The judge likes the piece so much he has hung it in his courtrooms for years. Presumably, it gives defendants like DeVecchio something to think about: What exactly is it that balances those scales of justice?
Some 40 years ago, when the judge and the defendant were both starting out, they had dramatically different notions on that score.
DeVecchio is the son of an Army colonel, and he joined the FBI in 1963. The bureau dispatched him to New York in 1967 to become a specialist in the investigation of organized crime, a then-burgeoning field for Hoover's feds. If he hadn't been tasked to chase the mob, he might well have probed Reichbach and his friends, who were then making themselves inviting targets for law enforcement.
The same year DeVecchio launched his Mafia pursuits, Reichbach was a law student at Columbia. As part of his studies he got himself arrested at an anti-draft protest at the old Whitehall Street induction center, along with Dr. Benjamin Spock and Allen Ginsberg.
Months later, Reichbach narrowly missed arrest again after he was seized with hundreds of other Columbia students who were occupying university buildings during the campus revolt of May 1968. During the police eviction, the judge-to-be caught a cop's nightstick on his head. Bleeding badly, he was plucked from the back of a paddywagon by a sympathetic doctor.
For his role in the building takeovers, Reichbach was hauled before the university's disciplinary committee. In an article he wrote for the law school's newspaper condemning those proceedings, he echoed the battle cry voiced by student leader Mark Rudd, who had borrowed it from poet LeRoi Jones: "Up against the wall, motherfuckersthis is a stick-up." The article resulted in the newspaper being defunded for two years.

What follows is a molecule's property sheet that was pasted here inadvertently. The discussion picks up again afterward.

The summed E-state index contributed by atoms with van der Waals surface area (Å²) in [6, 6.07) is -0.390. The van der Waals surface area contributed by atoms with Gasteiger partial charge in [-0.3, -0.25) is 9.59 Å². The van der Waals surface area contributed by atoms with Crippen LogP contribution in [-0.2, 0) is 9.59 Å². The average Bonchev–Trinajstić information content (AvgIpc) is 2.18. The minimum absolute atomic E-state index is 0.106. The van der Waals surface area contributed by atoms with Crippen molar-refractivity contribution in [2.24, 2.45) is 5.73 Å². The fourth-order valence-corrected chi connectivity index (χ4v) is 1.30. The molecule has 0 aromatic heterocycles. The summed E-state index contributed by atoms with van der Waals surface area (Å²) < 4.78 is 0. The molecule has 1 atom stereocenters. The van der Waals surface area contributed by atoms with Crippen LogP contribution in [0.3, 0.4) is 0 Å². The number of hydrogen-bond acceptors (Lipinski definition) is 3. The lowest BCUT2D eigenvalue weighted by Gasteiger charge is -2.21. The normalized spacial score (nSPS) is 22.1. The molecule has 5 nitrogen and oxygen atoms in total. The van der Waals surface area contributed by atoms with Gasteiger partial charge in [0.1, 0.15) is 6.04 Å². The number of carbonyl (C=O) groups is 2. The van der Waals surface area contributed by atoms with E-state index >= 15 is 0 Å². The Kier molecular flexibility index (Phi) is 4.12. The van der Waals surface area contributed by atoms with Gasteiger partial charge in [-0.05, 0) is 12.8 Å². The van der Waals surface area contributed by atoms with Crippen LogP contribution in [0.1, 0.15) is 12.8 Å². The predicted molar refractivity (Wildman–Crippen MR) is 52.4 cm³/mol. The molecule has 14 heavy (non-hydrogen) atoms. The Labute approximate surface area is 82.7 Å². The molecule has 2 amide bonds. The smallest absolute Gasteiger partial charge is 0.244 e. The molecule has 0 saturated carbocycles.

There were other repercussions. When he sought admission to the bar, Reichbach was subjected to nine hearings over 18 months while the court's Committee on Character and Fitness debated whether he deserved a license to practice.
The counts against him included his campus protests, several arrests, and co-authorship of a guide called The Bust Book. This offense was considered especially grave, since one of Reichbach's co-authors was Kathy Boudin, who was then on the FBI's Most Wanted list, having fled a fatal explosion in a Greenwich Village townhouse where would-be revolutionaries were assembling homemade bombs.
The older members of the committee, however, appeared to be most troubled by the aspiring lawyer's use of profanity. "It was a scene out of Lenny Bruce," Reichbach recalled last week. "They couldn't bring themselves to say 'motherfucker.' Instead, they kept talking about 'an obscenity I will not now repeat.' "
His main antagonist was an aging senior partner at a leading law firm and chairman of the Metropolitan Opera, who repeatedly cited this transgression. Representing Reichbach at the hearings was Paul O'Dwyer, the late Irish-American politician and lawyer who reveled in defending lost causes. During one session, the opera fan again raised the candidate's printed curses. "He said, 'Well, Mr. O'Dwyer, I thought I had heard it all. But in my entire life, including serving in the U.S. Army, this is the worst language I have ever heard.'"
Reichbach recalled O'Dwyer's response. "Paul said, 'Well, sir, perhaps that was the result of your having served in a segregated unit in the armed forces.' "
When the hearings were over, Reichbach, assuming it would be his first and last chance to do so, insisted on giving his own summation. "It was certainly the most hostile jury I could ever face," he said. "In the invulnerability of youth, I spoke for one and a half hours in a most unapologetic fashion."
Somehow, he carried the day. Now, Justice Reichbach sits in judgment of others as attorneys seek to persuade him with eloquence of their own. And as a small reminder that justice doesn't always wear an official face, he keeps a few rebels of old hanging around his courtroom.